Shark finning ban
Shark finning and the law
Since 1 October 2014, it's been illegal in New Zealand for a commercial fisher to remove the fins from any shark and discard the body at sea. There are specific requirements for certain species.
Requirements of the ban for different species
Fins naturally attached
Fishers must land all shark fins naturally attached to the body for:
- all non-Quota Management System (QMS) species
- spiny dogfish (a QMS species).
The fins must be attached to the body through some portion of uncut skin.
Fins naturally or artificially attached
Fishers must land fins naturally or artificially attached for blue shark (a QMS species).
Blue shark fins can be removed, provided they're landed attached to the shark's body (for example, by being tied or sewn on). This encourages waste minimisation and allows the fishery for blue shark meat to continue.
Fins not attached and following a fin-to-greenweight ratio
If fishers follow a fin-to-greenweight ratio, they can land shark fins separately to the body for 7 QMS species:
- elephant fish
- ghost shark (dark)
- mako shark
- pale ghost shark
- porbeagle shark
- school shark.
For each species, the weight of fins landed during a trip must not be more than a certain percentage of the species' greenweight (unprocessed weight), caught during that trip. This prevents fishers from discarding sharks after taking their fins.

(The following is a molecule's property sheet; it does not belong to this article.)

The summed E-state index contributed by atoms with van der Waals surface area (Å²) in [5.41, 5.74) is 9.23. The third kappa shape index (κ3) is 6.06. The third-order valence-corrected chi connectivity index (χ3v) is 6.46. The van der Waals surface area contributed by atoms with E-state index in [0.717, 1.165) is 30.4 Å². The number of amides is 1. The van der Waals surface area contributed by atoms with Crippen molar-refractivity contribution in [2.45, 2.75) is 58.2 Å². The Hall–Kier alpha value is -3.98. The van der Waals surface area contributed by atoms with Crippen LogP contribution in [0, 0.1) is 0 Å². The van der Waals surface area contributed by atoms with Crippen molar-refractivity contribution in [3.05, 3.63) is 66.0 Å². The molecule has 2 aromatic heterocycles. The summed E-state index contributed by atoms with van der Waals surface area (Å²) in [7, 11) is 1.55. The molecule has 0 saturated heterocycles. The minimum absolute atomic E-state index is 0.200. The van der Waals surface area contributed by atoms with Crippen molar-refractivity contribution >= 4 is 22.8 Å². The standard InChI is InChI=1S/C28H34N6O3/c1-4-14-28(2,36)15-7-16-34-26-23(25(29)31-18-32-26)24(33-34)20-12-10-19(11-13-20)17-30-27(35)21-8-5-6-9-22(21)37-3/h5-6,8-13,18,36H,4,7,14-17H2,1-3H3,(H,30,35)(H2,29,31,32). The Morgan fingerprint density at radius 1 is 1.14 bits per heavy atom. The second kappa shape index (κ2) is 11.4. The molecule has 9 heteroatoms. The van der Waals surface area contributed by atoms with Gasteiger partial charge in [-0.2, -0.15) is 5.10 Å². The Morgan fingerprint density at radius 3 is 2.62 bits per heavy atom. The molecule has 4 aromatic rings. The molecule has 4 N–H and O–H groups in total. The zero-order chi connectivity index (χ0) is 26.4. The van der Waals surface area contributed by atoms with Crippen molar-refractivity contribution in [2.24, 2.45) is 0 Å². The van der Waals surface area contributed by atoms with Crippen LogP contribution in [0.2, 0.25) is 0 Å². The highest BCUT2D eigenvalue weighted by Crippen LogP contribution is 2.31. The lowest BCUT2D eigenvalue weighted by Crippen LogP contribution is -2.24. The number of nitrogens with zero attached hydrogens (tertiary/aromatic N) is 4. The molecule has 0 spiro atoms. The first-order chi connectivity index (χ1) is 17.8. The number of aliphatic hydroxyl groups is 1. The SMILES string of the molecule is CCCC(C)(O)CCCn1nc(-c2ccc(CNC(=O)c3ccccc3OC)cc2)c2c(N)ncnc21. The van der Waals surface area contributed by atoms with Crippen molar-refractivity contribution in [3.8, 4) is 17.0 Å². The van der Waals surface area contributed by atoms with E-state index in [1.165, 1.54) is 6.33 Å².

Find out more
- Estimation of fin ratios [PDF, 1.1 MB]
- Fisheries (Conversion Factors) Notice 2014 [PDF, 3 MB]
Returning sharks to sea
Fishers can return some shark species to sea subject to certain conditions.
In some cases, fishers must report returned sharks to us. This ensures that we receive accurate data on shark deaths.
Find out more
- Regulations to eliminate shark finning in New Zealand fisheries - Regulatory Impact Statement [PDF, 288 KB]
- Decision letter on implementation of the shark finning ban [PDF, 930 KB]
Who to contact
If you have questions about the information on this page, email firstname.lastname@example.org